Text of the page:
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Original Document
Oliver Evans, The Young Millwright & Miller's Guide, Part 5, 1795.

I being requested by Oliver Evan, to assist him in competeing (sic) his book, entitled, The Yung Millwright and Miller's Guide–have thought proper to give the reader a short history of the rise and progress of merchant mills, towards their present state of perfection since the beginning of my time.

It is upwards of 38 years since I first began mill-wrighting: I followed it very constant for about ten years, making it my particular specialty. Several of my brothers being also mill-wrights, we kept in company; and were often called to different parts of this of this, and the adjacent states, to build mills of the first rates (sic), in their day. Some of them entered into the manufacturing line, but I continued at mill-wrighting, and other business connected therewith; such as rolling screens, and fans, and making them go by water, in merchant and grist mills; also farmers fans, for cleaning grain; being the first, I believe, to having made these things in America: but for several years past, have done but little else, than build mills, or draught to build by.

When I first began in the business, mills were at a low ebb in this country; neither burr-stones, nor rolling screens were used; and few of the best merchant mills had a fan. Many carried the meal on their backs, and bolted it by hand, even for merchant work; and I have frequently heard, that a little before my beginning in the business, it had been customary, in many instances, to have the bolting mill some distance from the grinding mill, and there bolted by hand. It was counted extraordinary when they got their bolting to go by water: after this, fans by hand, and standing screens took place; then burr-stones, rolling-screens, and superfine bolting cloths, with a number of other improvements. Some of the latest are, the Elevators, hopper-boys, andc.–Invented by Oliver Evans, late of Delaware, tho" now of Philadelphia.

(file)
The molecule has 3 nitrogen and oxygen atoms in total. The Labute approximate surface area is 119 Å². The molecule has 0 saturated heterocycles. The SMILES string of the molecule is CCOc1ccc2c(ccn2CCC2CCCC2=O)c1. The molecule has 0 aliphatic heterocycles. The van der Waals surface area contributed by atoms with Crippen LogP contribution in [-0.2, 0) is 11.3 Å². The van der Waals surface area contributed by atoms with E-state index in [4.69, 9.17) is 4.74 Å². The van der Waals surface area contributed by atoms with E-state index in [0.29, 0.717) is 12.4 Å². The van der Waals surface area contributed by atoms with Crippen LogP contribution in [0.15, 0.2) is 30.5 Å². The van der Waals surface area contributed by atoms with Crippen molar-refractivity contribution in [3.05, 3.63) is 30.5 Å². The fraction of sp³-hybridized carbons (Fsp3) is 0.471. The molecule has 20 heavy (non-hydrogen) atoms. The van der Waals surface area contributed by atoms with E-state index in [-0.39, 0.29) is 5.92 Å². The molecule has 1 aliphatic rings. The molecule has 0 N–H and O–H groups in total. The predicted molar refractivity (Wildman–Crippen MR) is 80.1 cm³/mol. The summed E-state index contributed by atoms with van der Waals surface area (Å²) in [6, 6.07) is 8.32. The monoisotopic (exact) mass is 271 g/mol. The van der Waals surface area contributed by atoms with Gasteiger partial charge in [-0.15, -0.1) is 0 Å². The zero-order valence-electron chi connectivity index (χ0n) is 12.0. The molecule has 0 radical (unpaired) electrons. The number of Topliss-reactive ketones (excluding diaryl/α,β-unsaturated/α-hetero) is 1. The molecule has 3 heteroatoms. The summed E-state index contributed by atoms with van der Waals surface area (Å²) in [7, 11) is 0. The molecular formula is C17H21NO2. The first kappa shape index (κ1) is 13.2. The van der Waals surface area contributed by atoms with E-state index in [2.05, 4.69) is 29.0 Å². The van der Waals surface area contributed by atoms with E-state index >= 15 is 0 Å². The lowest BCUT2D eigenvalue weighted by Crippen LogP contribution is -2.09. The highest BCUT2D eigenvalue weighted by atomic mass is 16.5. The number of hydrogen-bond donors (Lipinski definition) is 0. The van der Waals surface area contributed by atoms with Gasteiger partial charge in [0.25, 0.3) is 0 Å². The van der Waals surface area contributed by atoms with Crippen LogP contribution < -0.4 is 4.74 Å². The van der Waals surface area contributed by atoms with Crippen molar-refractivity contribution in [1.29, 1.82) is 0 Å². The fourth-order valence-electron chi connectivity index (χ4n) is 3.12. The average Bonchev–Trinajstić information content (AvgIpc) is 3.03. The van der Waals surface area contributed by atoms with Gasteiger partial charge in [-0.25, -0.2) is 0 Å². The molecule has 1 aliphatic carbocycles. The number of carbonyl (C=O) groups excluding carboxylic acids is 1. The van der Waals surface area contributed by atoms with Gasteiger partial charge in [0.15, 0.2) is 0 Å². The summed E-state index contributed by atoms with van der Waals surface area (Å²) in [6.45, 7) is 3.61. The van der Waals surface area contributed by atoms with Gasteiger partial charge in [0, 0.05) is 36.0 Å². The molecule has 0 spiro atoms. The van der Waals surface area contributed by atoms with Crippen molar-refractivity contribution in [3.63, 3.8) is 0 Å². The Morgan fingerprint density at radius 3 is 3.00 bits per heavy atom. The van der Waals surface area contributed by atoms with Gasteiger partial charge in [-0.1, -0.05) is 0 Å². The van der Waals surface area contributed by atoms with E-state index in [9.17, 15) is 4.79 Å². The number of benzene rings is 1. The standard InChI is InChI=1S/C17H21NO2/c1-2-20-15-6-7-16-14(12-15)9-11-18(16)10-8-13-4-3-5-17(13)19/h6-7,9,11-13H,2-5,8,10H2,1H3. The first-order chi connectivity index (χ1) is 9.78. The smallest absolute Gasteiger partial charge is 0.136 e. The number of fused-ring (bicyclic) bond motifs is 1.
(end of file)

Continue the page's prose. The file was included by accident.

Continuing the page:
Being very desirous to improve the art of building mills, and manufacturing grain into flour, I have frequently went a considerable distance to see new improvements, and have often searched book-stores in expectation of finding books that might instruct me, but never found any which was of use to me in that respect, more than to learn the ancient names of some parts of the mills; for although they had been wrote by men of considerable learning, other respects: yet, as they had never been mill-wrights themselves, they had neither practical, nor experimental knowledge to direct them in their work….So that what knowledge I have gained, has been by steady attention to the improvements of our own country; I have wondered, that no person of practical knowledge in the art, has yet attempted to write a treatise on it, feeling it is a worthy subject of attention, and such a book so much wanted….I called upon Thomas Dobson, printer of the Encyclopedia; and asked him if would accept a small treatise on mill-wrighting; he said Oliver Evans had been there a few days before; and had proposed such a work, which I thought would save me the trouble. But some time afterwards, the said Evans, applied to me, requesting my assistance in his undertaking; this I was more than willing to do, having built several mills with his additional improvements; and draughted several others–and without which improvements, I think a mill cannot be said to be complete.